The Tea Party Express Visits Los Angeles, CA on Oct. 25, 2009
Appearing on television recently, comedian Janeane Garofalo, had this to say about the "Tea Party" demonstrations:
"Let’s be very honest about what this is about. It’s not about bashing Democrats, it’s not about taxes, they have no idea what the Boston tea party was about, they don’t know their history at all. This is about hating a black man in the White House. This is racism straight up".
She went on to call the people who attend such protests, "a bunch of teabagging rednecks".
Former President Jimmy Carter has also added to the accusations of racism by saying:
"I think an overwhelming portion of the intensely demonstrated animosity toward President Barack Obama is based on the fact that he is a black man, that he’s African-American".
On Oct 25th The Tea Party Express made the second stop in it’s cross-country tour of the United States, at Griffith Park, in Los Angeles.
So I went down to have a look for myself.
When I arrived, there were already quite a few people gathered in the section of the park behind the baseball field.
And so I ventured into the crowd of "teabagging rednecks", with my camera in hand, ready to document hatred and racism. What I found instead was a lot of smiling senior citizens, military veterans and families picnicking in the shade of the trees.
I immediately noticed a few things that made this Tea Party different from the many anti-war demonstrations which I’ve attended over the past years. For one thing, there were no people yelling into bullhorns or chanting mindless slogans. And nobody wore dirty bandanas tied around their faces. There were no booths selling books on Marx or Mao. And there were no red flags flapping in the breeze. No Che Guevara shirts. No drum circles…And best of all, unlike virtually every Left-wing demonstration, there were no pre-made signs. None!
I wandered around taking pictures of the people and their homemade signs, still looking for something that could be construed as racist.
Then I noticed, far at the back of the Tea Party and separated by yellow tape, a group of perhaps 50 counter-demonstrators had gathered.
They were chanting, "Yes We Can! Yes We Can!"
Many of them were holding the same sign printed with the word "Fearless" and the name of an organization that I had not heard of before: The Courage Campaign
There were some handmade signs too, most of which demanded "Health Care For All".
In this video you can hear the anti-Tea Party demonstrators singing a catchy new rendition of "Joy To The World", called "Health To The World".
Eventually some of the Tea Party people noticed the counter protesters and came over to have a look.
Before long both sides were chanting "USA! USA! USA!"….as you can see in the following video. I can’t think of a more perfect example of the current state of political discourse in the U.S.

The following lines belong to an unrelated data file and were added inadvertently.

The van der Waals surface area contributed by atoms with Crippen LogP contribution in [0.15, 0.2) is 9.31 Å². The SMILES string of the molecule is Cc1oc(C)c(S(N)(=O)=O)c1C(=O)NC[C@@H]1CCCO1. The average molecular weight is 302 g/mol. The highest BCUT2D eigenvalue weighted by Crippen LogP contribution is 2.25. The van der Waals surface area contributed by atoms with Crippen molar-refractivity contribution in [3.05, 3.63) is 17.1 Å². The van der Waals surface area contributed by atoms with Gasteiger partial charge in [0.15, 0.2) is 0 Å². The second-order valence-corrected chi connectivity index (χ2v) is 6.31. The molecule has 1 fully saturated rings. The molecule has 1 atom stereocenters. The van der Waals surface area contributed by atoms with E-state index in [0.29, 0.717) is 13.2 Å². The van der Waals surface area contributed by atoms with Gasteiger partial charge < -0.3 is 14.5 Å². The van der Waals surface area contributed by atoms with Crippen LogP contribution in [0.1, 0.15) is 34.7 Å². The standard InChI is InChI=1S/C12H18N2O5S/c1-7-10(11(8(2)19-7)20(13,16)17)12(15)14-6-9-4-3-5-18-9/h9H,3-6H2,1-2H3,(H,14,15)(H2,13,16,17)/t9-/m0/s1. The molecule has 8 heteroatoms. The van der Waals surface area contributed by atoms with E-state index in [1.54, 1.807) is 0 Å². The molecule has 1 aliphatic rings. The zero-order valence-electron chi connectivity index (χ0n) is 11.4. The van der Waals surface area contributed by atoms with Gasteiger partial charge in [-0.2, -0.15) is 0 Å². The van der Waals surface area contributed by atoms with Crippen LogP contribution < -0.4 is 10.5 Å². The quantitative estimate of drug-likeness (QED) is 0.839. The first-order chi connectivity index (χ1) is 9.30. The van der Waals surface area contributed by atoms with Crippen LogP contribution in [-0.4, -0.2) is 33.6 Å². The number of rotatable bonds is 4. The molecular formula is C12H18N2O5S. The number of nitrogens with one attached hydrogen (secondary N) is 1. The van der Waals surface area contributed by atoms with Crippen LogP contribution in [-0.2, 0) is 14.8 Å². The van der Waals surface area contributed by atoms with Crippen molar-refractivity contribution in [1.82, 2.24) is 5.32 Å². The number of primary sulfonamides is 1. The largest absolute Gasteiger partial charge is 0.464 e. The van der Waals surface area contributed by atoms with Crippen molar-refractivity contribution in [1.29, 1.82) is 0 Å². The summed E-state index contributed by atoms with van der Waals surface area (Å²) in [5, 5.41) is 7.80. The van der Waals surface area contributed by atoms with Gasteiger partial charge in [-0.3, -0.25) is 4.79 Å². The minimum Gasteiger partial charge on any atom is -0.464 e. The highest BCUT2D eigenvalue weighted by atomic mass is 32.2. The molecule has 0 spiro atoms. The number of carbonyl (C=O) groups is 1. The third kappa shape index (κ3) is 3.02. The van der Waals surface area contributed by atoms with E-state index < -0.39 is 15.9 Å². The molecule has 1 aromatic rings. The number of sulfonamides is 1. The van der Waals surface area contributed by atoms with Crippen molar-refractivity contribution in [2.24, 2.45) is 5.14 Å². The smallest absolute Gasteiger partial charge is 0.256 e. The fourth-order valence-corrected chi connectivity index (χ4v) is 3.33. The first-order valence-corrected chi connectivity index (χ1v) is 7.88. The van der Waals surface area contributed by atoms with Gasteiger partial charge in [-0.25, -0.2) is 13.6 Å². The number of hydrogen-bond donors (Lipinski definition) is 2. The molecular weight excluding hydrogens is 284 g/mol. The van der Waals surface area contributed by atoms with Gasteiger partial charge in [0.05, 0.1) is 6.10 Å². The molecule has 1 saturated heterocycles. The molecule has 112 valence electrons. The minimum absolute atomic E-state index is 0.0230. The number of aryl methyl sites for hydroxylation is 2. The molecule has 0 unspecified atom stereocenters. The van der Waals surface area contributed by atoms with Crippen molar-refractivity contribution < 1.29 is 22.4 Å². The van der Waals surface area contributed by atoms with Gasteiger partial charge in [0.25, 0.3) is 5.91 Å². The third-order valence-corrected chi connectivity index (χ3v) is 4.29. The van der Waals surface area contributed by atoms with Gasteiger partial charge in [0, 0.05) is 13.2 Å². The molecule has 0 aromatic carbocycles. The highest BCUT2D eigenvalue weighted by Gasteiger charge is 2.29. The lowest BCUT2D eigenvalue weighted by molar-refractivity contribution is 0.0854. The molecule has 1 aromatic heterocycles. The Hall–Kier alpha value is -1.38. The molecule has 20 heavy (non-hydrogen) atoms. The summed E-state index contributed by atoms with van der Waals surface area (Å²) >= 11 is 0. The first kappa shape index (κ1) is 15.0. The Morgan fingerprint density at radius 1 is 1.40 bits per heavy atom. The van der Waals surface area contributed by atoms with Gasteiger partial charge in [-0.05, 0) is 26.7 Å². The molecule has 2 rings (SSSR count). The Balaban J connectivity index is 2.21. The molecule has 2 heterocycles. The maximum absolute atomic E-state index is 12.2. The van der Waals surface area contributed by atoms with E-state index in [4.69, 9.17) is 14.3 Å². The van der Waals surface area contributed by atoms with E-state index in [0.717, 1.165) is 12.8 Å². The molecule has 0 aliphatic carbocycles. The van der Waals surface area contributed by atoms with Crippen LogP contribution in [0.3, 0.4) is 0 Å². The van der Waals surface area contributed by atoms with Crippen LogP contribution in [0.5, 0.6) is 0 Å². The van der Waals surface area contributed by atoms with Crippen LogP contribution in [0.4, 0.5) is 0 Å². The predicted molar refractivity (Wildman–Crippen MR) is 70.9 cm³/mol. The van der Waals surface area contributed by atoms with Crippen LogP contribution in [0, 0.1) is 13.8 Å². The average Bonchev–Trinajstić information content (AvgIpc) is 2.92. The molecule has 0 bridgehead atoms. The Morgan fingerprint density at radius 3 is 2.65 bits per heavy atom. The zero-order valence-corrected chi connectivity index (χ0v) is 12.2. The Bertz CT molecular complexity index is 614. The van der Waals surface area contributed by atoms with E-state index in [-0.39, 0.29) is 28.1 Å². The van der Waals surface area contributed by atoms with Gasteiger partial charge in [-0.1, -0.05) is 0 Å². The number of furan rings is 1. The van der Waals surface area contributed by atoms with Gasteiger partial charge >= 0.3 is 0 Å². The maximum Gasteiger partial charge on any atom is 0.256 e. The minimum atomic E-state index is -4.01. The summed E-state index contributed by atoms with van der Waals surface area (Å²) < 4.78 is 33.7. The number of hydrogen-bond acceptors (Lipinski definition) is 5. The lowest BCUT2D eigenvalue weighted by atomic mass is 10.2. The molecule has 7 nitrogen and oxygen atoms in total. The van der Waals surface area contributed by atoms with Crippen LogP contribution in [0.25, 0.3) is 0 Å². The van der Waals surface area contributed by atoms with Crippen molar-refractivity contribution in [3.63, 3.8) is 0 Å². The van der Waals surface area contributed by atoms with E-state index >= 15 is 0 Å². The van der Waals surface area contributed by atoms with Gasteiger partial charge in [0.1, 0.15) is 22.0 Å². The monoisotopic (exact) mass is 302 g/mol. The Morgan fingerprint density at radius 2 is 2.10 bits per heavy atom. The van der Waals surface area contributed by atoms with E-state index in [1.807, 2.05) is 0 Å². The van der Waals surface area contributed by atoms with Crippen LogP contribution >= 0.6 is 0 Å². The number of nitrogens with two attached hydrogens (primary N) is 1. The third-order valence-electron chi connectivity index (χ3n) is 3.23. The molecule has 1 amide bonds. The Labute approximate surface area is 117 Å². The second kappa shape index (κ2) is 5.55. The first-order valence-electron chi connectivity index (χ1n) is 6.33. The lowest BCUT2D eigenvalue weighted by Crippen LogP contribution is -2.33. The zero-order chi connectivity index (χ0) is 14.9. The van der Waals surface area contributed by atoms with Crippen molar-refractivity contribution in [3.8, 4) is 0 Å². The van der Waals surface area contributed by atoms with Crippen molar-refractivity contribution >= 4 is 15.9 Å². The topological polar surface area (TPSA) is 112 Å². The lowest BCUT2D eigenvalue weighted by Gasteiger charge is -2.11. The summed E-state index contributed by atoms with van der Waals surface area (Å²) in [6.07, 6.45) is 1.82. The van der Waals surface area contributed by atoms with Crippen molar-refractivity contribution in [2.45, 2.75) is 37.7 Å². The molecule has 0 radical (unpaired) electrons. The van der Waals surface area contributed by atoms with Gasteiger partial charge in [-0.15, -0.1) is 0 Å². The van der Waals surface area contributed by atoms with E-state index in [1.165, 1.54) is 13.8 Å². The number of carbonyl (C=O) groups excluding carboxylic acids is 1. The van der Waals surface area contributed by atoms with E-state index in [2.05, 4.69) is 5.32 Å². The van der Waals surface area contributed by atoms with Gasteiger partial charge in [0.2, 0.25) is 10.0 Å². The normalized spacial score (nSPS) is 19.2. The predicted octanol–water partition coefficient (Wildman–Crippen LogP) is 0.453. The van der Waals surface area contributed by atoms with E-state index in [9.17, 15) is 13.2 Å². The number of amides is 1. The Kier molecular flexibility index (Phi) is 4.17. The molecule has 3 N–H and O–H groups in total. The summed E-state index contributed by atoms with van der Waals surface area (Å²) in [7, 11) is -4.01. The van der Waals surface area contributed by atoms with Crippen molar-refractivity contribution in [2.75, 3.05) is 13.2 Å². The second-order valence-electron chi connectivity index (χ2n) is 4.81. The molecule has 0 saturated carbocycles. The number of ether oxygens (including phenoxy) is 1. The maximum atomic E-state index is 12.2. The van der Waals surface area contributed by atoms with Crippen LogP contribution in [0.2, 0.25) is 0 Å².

The counter protesters did their best to taunt the tea partiers, calling them fascists and racists, and shouting out questions like, "Where are your white hoods?" A few tea partiers yelled stupid things back at them, but after about 10 minutes the tea party people got bored and most of them walked back to their lawn chairs on the other side of the grass.
The Tea Party Express bus was expected to arrive soon and so while everyone was waiting I walked around the park, still looking for anything racist.
When the bus finally arrived people cheered and gathered around the small stage. Unlike Left-wing demonstrations, the speeches were spoken, not shouted, and there was no chanting of slogans….Well, to be honest, the crowd did briefly chant "Dump Barbara Boxer!" just before California Senatorial candidate, Chuck DeVore spoke.
The only time that the subject of race came up was when the speaker pictured below (I didn’t catch his name) told the crowd not to be "intimidated by these race hustlers" who will falsely accuse the tea parties of racism.
And so I took one last walk through the crowd, keeping an eye out for anything that might be seen as racist…
There were political buttons and t-shirts for sale. Variations of the "Don’t Tread On Me" theme were the most popular.
I didn’t particularly like seeing this little girl selling pirate flags with the President’s face on them….
CNN’s Gary Tuchman noticed her too, and interviewed her mother.
Many of the tea partiers also wore t-shirts with messages on them…
This one seemed to capture the sentiment of many of the demonstrators.
In the end, I never did find a single sign or banner with a racist message, nor did I hear a racist word spoken… but then, for many of Barack Obama’s most ardent supporters, the very act of criticizing the President is seen as racist. So it really doesn’t matter what the tea partiers say, they will be dismissed as "teabagging rednecks" by the talking heads on the networks, MSNBC and CNN. And when someone finally does bring a sign with a racist, or racially insensitive, message to one of these events you can rest assured that that will be the image that will make the evening news. In fact, the very lack of coverage that this Tea Party received in the local news can be seen as proof that nothing racist or offensive occurred.
Personally, I found the Tea Partiers at this rally to be a genuinely friendly bunch, who were refreshingly unsophisticated in the art of protest, yet sincerely concerned about expansion of government and the erosion of individual liberty under the current administration.
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